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Food Vessel: Gui
China, reportedly found in Shandong Province; Eastern Zhou period (770-256 B.C.E.), about 6th century B.C.E.
H. 12 3/4 in. (32.4 cm)including cover; W. 15 1/2 in. (39.4 cm)across handles
Mr. and Mrs. John D. Rockefeller 3rd Collection of Asian Art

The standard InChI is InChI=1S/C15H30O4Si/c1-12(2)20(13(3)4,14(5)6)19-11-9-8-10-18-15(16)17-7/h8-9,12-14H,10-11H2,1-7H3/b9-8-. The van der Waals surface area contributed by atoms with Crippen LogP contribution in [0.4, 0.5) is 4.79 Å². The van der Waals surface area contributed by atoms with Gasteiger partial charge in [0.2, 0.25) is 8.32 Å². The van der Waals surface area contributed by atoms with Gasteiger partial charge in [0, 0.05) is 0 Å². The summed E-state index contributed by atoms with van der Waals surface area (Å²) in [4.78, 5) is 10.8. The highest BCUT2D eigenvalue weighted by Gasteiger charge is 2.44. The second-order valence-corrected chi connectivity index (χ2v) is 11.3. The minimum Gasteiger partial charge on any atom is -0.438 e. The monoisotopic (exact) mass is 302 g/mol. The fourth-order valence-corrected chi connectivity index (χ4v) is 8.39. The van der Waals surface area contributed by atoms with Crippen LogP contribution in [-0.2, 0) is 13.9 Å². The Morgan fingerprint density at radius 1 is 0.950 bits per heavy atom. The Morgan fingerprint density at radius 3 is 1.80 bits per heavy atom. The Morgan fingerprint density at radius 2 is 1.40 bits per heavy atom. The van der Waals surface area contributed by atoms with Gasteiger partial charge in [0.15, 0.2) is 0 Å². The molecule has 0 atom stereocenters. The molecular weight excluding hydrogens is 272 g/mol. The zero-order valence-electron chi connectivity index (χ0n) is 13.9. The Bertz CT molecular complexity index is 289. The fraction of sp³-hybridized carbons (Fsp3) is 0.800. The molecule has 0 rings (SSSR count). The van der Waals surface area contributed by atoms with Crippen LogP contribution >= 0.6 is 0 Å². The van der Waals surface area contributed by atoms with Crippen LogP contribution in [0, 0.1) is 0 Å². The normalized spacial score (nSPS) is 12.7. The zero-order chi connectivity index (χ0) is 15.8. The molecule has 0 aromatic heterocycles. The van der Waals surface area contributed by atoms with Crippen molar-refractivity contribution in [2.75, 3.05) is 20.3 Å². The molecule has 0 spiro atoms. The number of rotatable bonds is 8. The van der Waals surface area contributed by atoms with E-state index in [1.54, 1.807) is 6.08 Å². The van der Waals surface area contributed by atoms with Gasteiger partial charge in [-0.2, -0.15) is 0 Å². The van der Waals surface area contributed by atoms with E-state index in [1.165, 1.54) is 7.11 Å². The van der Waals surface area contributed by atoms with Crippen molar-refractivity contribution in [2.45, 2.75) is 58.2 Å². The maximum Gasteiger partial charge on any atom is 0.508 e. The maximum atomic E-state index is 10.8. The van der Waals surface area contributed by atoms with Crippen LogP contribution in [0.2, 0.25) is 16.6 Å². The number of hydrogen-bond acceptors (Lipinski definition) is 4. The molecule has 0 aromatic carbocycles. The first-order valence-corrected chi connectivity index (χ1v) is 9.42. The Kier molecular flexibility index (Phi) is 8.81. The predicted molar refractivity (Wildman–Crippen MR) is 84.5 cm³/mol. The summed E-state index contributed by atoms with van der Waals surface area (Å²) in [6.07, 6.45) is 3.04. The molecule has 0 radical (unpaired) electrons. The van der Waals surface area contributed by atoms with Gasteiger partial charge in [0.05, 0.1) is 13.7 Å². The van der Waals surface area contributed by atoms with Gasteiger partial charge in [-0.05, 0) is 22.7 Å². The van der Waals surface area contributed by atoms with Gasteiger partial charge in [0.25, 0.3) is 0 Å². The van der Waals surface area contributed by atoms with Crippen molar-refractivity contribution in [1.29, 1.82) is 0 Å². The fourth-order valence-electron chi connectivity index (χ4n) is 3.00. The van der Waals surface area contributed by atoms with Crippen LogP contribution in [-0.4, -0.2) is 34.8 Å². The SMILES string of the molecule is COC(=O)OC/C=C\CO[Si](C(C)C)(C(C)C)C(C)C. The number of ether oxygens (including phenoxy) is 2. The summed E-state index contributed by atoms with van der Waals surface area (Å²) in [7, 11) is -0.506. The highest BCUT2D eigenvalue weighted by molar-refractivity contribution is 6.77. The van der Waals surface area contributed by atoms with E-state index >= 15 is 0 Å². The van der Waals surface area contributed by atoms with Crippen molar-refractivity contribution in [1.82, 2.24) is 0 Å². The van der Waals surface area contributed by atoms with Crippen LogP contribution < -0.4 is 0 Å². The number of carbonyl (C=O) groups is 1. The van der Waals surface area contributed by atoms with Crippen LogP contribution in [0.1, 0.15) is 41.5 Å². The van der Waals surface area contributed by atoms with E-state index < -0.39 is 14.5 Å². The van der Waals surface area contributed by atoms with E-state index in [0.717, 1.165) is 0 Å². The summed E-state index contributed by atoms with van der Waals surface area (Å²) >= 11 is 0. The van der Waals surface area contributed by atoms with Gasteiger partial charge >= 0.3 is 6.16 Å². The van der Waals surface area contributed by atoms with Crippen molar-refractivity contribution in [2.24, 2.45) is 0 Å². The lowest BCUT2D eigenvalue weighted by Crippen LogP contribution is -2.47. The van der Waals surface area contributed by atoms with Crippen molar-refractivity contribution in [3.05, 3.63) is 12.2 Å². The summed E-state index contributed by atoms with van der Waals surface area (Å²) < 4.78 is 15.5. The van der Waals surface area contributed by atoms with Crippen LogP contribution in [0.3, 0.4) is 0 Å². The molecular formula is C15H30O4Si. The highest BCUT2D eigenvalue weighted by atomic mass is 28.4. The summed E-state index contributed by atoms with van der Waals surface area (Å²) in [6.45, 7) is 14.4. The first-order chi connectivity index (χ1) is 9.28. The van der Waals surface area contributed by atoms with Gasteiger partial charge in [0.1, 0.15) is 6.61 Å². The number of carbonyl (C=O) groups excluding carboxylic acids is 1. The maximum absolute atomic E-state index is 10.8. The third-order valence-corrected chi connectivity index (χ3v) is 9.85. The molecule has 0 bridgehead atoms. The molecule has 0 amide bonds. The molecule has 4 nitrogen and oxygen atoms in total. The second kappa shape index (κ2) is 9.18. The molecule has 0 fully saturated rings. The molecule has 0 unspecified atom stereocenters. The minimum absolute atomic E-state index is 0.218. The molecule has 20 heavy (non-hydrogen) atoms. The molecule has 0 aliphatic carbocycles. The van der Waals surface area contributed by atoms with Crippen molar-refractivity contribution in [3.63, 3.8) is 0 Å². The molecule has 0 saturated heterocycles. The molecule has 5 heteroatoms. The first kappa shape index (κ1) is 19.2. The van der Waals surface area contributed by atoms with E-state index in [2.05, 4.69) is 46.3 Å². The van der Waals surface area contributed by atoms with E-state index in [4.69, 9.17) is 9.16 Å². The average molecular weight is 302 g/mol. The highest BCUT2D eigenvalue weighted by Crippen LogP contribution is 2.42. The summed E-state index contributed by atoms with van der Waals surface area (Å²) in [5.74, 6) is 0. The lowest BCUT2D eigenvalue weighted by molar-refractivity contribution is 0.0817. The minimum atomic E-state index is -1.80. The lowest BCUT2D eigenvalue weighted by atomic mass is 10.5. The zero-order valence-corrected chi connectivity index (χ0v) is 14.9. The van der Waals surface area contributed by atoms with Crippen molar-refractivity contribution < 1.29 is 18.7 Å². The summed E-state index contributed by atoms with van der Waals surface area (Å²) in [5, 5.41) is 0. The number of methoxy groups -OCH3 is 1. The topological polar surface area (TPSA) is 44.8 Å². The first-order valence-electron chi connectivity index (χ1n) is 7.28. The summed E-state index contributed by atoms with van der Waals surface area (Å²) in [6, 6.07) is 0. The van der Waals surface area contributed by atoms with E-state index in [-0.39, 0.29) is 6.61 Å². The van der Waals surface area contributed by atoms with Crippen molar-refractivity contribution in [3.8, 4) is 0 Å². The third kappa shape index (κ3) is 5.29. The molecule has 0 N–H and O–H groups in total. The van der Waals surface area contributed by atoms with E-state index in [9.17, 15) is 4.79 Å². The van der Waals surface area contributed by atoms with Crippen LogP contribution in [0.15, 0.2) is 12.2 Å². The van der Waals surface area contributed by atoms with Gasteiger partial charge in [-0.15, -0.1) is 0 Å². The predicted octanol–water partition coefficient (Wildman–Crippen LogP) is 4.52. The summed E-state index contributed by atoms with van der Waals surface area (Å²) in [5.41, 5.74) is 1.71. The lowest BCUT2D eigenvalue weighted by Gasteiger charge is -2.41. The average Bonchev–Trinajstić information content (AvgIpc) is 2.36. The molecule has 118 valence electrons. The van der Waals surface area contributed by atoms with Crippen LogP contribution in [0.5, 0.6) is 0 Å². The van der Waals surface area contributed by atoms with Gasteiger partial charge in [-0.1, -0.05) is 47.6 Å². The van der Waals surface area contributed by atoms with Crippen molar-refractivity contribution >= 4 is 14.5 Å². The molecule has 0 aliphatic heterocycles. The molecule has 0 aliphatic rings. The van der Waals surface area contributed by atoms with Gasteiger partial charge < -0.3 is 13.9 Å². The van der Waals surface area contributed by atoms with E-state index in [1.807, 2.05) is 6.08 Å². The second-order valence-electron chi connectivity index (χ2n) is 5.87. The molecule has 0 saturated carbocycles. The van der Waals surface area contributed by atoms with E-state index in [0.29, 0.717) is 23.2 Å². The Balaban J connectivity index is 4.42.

The striking contrast between the rounded bowl and square base of this vessel reflects their separate origins. Originally, gui food vessels were simple basins, but as the vessel type gained in importance at the beginning of the early Western Zhou period (ca. 1050-771 B.C.E.), a way was sought to enhance its visual impact. The solution was to raise it up on a square pedestal, initially of stone or wood, but soon cast in bronze integrally with the vessel. Pedestaled gui were intermittently popular during the Western Zhou period, but later disappeared except in eastern and south-central China. The retention of the pedestal and the flaccid wavelike pattern (actually a dissolved version of a mask) covering the surface of the gui thus reflect the conservative tastes of eastern states. This vessel, and an identical one in the collection of the Palace Museum in Beijing, are said to have been unearthed at Linzi, the ancient capital of Qi located in Shandong. The connection with Qi is confirmed by the very similar decoration on a basin cast as dowry for a Qi princess in either 603 or 558 B.C.E. The flamboyant dragon handles would have required multiple ceramic molds in order to produce such complex and undercut forms.
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